In a unique departure from the usual stereotypes, Susan Ostrander gained access to this elite community and interviewed the women in one U.S. region to study their roles, activities, and self-images. Among her conclusions, Ostrander shows that although these women are economically and socially powerful, they are for the most part, unliberated, being subservient to their husbands and to their duty to bear and raise children.
"This book, which steers clear of the society page report and the scandal sheet, is especially welcome. It gives us an objective picture of the kinds of lives upper-class women live, allowing us to see what the 'political economy' looks like from their unique perch and what their part is in maintaining it. A good corrective to the media image of upper-class women."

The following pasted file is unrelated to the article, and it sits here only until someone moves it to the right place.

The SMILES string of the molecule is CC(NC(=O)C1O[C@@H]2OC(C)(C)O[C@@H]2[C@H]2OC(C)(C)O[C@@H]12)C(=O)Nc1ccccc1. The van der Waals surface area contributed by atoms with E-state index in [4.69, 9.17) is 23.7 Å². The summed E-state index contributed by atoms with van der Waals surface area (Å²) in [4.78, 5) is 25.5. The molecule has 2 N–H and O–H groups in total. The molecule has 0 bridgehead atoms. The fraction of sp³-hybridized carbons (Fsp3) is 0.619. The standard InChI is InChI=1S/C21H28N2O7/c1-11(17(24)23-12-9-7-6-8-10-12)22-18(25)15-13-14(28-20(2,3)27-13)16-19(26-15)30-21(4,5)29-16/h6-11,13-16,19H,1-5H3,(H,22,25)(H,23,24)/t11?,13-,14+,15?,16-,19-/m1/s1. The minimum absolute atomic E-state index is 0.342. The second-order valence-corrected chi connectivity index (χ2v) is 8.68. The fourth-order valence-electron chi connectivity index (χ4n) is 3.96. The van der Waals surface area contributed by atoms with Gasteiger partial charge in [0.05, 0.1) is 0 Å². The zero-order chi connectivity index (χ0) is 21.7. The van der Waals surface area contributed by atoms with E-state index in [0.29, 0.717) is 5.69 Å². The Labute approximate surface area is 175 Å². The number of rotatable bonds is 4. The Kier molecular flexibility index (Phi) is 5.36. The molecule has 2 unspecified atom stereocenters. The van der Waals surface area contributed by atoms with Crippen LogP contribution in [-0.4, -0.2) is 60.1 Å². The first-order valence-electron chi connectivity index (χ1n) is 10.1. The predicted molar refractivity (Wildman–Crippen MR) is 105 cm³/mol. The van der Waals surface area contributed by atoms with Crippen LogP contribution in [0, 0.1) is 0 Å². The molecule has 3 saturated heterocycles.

"As the first research based on systematic in-depth interviews with upper-class women, Ostrander's study offers us a rich and nuanced view of how these women understand their role in public life, their class position, their hopes and fears for their children, and their points of conflict with and accommodation to their husbands."
"A major contribution to our understanding of both gender and class power."
—G. William Domhoff, University of California
"Women of the Upper Class is readable. Ostrander has a good sense of narrative, an accurate eye for detail, and a well-tuned ear for speech. She makes her arguments unobtrusively and, whenever possible, lets the women speak for themselves."
—Mary Ellen S. Capek, The Women’s Review of Books